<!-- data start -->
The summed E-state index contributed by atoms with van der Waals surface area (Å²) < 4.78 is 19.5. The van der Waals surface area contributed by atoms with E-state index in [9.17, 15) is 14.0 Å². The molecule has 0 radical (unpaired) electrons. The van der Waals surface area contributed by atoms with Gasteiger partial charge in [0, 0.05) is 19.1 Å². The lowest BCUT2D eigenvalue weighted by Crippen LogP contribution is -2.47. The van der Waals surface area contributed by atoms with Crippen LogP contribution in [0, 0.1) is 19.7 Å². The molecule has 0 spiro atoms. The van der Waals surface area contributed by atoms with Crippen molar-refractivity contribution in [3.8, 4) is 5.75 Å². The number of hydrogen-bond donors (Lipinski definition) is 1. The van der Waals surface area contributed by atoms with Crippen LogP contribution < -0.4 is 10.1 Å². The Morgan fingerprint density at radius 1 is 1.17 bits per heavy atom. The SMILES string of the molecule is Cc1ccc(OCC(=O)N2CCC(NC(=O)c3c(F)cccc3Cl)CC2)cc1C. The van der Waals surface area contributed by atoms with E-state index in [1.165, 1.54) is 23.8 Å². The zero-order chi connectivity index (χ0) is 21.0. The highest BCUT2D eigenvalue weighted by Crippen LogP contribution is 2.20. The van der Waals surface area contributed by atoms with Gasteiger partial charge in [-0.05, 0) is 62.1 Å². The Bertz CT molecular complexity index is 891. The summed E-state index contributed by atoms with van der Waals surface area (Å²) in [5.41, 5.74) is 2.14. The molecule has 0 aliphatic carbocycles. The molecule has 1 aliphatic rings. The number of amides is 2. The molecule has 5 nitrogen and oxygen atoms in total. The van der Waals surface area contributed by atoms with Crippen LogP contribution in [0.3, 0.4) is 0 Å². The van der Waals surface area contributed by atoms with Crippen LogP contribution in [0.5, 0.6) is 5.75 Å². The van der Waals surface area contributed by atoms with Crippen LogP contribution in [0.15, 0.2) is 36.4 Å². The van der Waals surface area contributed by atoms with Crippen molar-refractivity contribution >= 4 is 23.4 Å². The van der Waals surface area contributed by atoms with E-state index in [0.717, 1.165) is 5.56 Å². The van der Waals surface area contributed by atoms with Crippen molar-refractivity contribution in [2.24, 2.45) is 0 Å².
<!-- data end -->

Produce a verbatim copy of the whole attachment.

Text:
The summed E-state index contributed by atoms with van der Waals surface area (Å²) < 4.78 is 19.5. The van der Waals surface area contributed by atoms with E-state index in [9.17, 15) is 14.0 Å². The molecule has 0 radical (unpaired) electrons. The van der Waals surface area contributed by atoms with Gasteiger partial charge in [0, 0.05) is 19.1 Å². The lowest BCUT2D eigenvalue weighted by Crippen LogP contribution is -2.47. The van der Waals surface area contributed by atoms with Crippen LogP contribution in [0, 0.1) is 19.7 Å². The molecule has 0 spiro atoms. The van der Waals surface area contributed by atoms with Crippen molar-refractivity contribution in [3.8, 4) is 5.75 Å². The number of hydrogen-bond donors (Lipinski definition) is 1. The van der Waals surface area contributed by atoms with Crippen LogP contribution < -0.4 is 10.1 Å². The Morgan fingerprint density at radius 1 is 1.17 bits per heavy atom. The SMILES string of the molecule is Cc1ccc(OCC(=O)N2CCC(NC(=O)c3c(F)cccc3Cl)CC2)cc1C. The van der Waals surface area contributed by atoms with E-state index in [1.165, 1.54) is 23.8 Å². The zero-order chi connectivity index (χ0) is 21.0. The highest BCUT2D eigenvalue weighted by Crippen LogP contribution is 2.20. The van der Waals surface area contributed by atoms with Gasteiger partial charge in [-0.05, 0) is 62.1 Å². The Bertz CT molecular complexity index is 891. The summed E-state index contributed by atoms with van der Waals surface area (Å²) in [5.41, 5.74) is 2.14. The molecule has 0 aliphatic carbocycles. The molecule has 1 aliphatic rings. The number of amides is 2. The molecule has 5 nitrogen and oxygen atoms in total. The van der Waals surface area contributed by atoms with Crippen LogP contribution in [0.3, 0.4) is 0 Å². The van der Waals surface area contributed by atoms with Crippen LogP contribution in [0.5, 0.6) is 5.75 Å². The van der Waals surface area contributed by atoms with Crippen LogP contribution in [0.15, 0.2) is 36.4 Å². The van der Waals surface area contributed by atoms with Crippen molar-refractivity contribution >= 4 is 23.4 Å². The van der Waals surface area contributed by atoms with E-state index in [0.717, 1.165) is 5.56 Å². The van der Waals surface area contributed by atoms with Crippen molar-refractivity contribution in [2.24, 2.45) is 0 Å².